KUALA LUMPUR, Aug 11 — The federal opposition Pakatan Rakyat (PR) today slammed the ruling government's Royal Commission of Inquiry (RCI) on Sabah's illegal immigrant issue, saying that it is "toothless" and "too late".
Prime Minister Datuk Seri Najib Razak had this afternoon said the RCI will have six months to investigate allegations that foreigners have been unlawfully awarded Malaysian identity cards (ICs) and included in the state's electoral roll.
DAP's Lim Kit Siang (picture) today told The Malaysian Insider that there is "an ocean of scepticism and doubt that the government is sincere with the RCI to resolve the long-standing problem", saying that the issue is four-decades-old.
"What are the areas that the RCI can investigate?" he asked. "What are the areas it can't go into?"
"Can RCI focus on Project M and call up Dr M to be star witness?" he asked, claiming that it is one of the "acknowledged causes".
The opposition has accused the government, primarily former prime minister Tun Dr Mahathir Mohamad, of arbitrarily distributing Malaysian ICs to foreigners and registering them as voters in the electoral roll, allegedly to help BN stay in power.
Lim also asked why BN had to take six months to finalise the terms of reference, adding that this shows a lack of "real political will".
"There are doubts if the RCI is able to deal with it in six months with 1.5 to 2 million possible cases," he said, commenting on the six months given for the probe.
PKR Johor chief Datuk Chua Jui Meng mirrored his ally's lack of confidence, describing the RCI as "smoke and mirrors" by the PM to "obscure the issue and lessen the impact on the voting pattern in Sabah."
"We don't expect much from this RCI. Past RCIs have proven to be toothless," said the former Cabinet minister in a phone conversation.
"It doesn't have terms of reference to recommend action to be taken against those involved in issuance of blue IC or citizenship."
He said that this was a "cruel and evil omission", adding that it is a "gross injustice to people of Sabah."
Based on the eight-point terms of reference announced by Najib in Sabah, the panel will not identify the culprit behind the allegedly unlawful award of citizenships to foreigners, recommend any punishment or determine the reasons behind the award.
Chua criticised the appointment of "pro-establishment" figures to be part of the panel, but excluded the panel's chairman in his attack.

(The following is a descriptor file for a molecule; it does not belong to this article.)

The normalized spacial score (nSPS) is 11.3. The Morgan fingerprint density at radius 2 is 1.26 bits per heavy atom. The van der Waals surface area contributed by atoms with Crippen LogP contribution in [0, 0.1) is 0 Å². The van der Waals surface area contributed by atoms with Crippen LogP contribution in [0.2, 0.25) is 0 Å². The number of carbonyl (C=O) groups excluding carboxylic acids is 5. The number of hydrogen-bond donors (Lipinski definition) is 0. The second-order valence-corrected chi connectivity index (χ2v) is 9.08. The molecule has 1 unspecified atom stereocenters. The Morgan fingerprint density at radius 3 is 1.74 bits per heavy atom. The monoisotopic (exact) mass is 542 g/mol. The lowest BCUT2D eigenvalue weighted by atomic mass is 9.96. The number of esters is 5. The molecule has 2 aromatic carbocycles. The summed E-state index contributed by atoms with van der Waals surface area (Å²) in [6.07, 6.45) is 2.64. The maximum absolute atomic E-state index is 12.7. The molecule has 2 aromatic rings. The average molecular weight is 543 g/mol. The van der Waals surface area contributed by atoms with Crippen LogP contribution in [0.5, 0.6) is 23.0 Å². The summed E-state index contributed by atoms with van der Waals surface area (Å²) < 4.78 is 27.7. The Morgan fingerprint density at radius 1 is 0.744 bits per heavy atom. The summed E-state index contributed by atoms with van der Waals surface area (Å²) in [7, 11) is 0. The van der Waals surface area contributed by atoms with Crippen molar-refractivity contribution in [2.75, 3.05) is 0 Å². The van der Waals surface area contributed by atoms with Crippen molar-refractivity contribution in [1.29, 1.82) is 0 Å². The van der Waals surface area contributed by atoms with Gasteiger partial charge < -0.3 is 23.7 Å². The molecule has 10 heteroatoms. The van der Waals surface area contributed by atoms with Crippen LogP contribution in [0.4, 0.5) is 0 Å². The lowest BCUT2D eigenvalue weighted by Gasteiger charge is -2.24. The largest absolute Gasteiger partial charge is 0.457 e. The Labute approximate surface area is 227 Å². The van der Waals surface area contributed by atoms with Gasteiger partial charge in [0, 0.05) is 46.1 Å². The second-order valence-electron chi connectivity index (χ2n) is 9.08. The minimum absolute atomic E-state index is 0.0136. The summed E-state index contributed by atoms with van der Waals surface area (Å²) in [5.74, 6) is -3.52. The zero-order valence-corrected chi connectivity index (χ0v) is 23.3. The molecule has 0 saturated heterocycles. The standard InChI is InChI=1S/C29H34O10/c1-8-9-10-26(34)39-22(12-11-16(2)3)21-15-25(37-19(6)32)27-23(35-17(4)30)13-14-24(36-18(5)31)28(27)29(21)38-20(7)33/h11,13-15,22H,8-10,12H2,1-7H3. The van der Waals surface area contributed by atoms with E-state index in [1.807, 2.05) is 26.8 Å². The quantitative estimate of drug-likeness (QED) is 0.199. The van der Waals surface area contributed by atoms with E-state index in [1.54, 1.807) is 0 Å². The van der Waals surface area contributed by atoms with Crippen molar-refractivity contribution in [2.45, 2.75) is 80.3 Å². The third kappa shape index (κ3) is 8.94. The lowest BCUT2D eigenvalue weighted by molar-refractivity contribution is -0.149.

The five-member panel will be chaired by former Chief Judge of Sabah and Sarawak Tan Sri Steve Shim Lip Kiong and will comprise four commissioners ― former Universiti Malaysia Sabah vice-chancellor Datuk Seri Prof Dr Kamaruzaman Ampon, former Sabah Attorney-General Tan Sri Herman J. Luping, Malaysian Crime Prevention Foundation deputy chairman and former Kuala Lumpur police chief Datuk Henry Chin Poy-Wu, and former Sabah State Secretary Datuk Kee Mustafa.
Domestic Trade, Co-operatives and Consumerism Ministry secretary-general Datuk Saripuddin Kasim will act as the panel's secretary.
Chua's PKR colleague Nik Nazmi Nik Ahmad also said that the terms of reference "doesn't say anything about clearing the electoral roll of illegal immigrants."
"If the elections are called before RCI itself (has finished the findings), then there would be no point," he said, referring to the 13th general elections that must be called by next April.
Two senior BN lawmakers had last month left the ruling coalition to pledge their support for PR, citing their frustrations over the government's delay in setting up the RCI.
The unchecked influx of illegal immigrants into Sabah has been a longstanding problem in the east Malaysian state, often blamed for the rise in social, economic and security problems.
According to replies provided in Parliament last year, Sabah’s populace numbered 651,304 in 1970 and grew to 929,299 a decade later. But in the two decades following 1980, the state’s population rose significantly by a staggering 1.5 million people, reaching 2,468,246 by 2000.
Media reports said that as of 2010, this number has grown further to 3.12 million, with foreigners making up a sizeable 27 per cent or 889,799 of the population.
Politicians across the divide have been lobbying for the panel's formation, lamenting that the unhealthy spike in the population of foreigners in Sabah would destroy the state's sovereignty.